Who was Eratosthenes of Cyrene?
Chief librarian in Alexandria
When he was still young he moved to Alexandria, in Egypt. He studied mathematics and astronomy at the University of Alexandria. You can see one of the classrooms in the picture!
Then in 236 BC, when he was forty years old, Eratosthenes of Cyrene became the chief librarian at the great library of Alexandria. Eratosthenes spent the rest of his life in Alexandria. He studied at the library and helped other scientists with their projects too.
Eratosthenes got to know other scientists
Many other scholars also worked at Alexandria’s big university and library. Eratosthenes had the chance to get to know them. For example, he seems to have known both Aristarchus and Archimedes. They were Greek astronomers who came to Alexandria, as he did, to study mathematics and astronomy.
Eratosthenes and the circumference of the earth
Eratosthenes built on the work of Thales and Aristarchus. Aristarchus had shown that the earth was round and that the earth went around the sun. Erathosthenes was able to add a fairly accurate calculation of the circumference of the earth – how big the earth was. He did his calculations using the angle of the sun at noon on the summer solstice in two different locations.
How far away are the sun and the moon?
Erastosthenes also correctly calculated the distance from the earth to the sun and the moon.
The sieve of Erathosthenes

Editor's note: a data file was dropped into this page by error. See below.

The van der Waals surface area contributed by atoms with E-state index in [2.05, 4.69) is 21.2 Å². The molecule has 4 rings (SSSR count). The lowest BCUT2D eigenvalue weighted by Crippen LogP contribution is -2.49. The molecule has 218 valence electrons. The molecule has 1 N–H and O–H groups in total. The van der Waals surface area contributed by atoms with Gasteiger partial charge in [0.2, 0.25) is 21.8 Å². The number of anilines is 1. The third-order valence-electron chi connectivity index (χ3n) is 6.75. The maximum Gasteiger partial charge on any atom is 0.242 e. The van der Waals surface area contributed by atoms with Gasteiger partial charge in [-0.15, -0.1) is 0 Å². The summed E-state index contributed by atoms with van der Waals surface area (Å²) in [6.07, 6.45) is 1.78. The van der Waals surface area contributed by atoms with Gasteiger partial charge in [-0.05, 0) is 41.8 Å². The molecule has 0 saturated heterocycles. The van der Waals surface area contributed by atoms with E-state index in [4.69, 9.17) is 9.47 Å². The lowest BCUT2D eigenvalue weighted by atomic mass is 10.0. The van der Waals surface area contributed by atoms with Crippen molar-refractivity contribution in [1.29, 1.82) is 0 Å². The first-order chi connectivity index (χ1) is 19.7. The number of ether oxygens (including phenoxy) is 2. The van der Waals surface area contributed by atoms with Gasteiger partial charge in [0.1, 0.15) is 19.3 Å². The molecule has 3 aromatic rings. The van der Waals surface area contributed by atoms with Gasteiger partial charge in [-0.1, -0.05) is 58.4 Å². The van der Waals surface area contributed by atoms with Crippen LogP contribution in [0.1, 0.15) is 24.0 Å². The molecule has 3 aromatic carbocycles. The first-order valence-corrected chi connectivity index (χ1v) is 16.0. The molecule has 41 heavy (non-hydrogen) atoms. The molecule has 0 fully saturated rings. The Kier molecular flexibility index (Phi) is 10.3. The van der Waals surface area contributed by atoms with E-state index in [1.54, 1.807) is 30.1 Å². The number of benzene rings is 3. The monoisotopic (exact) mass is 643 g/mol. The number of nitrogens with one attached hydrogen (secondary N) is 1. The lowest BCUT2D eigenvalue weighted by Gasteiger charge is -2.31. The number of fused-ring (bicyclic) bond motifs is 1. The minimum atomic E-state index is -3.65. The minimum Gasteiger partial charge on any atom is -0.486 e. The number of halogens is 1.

Eratosthenes also worked as a mathematician. Among other things, he invented an efficient way to discover all the prime numbers in a set of whole numbers by multiplying smaller prime numbers to eliminate all numbers that were not prime, as in the animation here.
Eratosthenes’ world map
Eratosthenes also drew an early map of the world, inventing the idea of latitude and longitude to help him in this project.
The Mediterranean Sea and Europe
He had a pretty good idea of what the Mediterranean looked like. And he made sure to include Libya (where he was born). But there’s a lot Eratosthenes doesn’t seem to know about what the world looks like. England (Britain) is much too big, and so is Ireland.
Scandinavia hardly exists at all.
India, China, and the Americas
Greek and Roman Science, by Don Nardo (1998). Nardo has written a lot of good books about the ancient world for kids; this one is no exception.
Ancient Science: 40 Time-Traveling, World-Exploring, History-Making Activities , by Jim Wiese (2003). Activities, as the title says – how to make your own sundial, and so on. The author is a science teacher.
Early Greek Science: Thales to Aristotle, by Geoffrey Lloyd (1974).
History of Greek Mathematics: From Aristarchus to Diophantus, by Thomas L. Heath (1921, reprinted 1981). A lot of Euclid, but also describes who the other major Greek mathematicians were and what they did.
Episodes from the Early History of Mathematics, by Asger Aaboe (1997).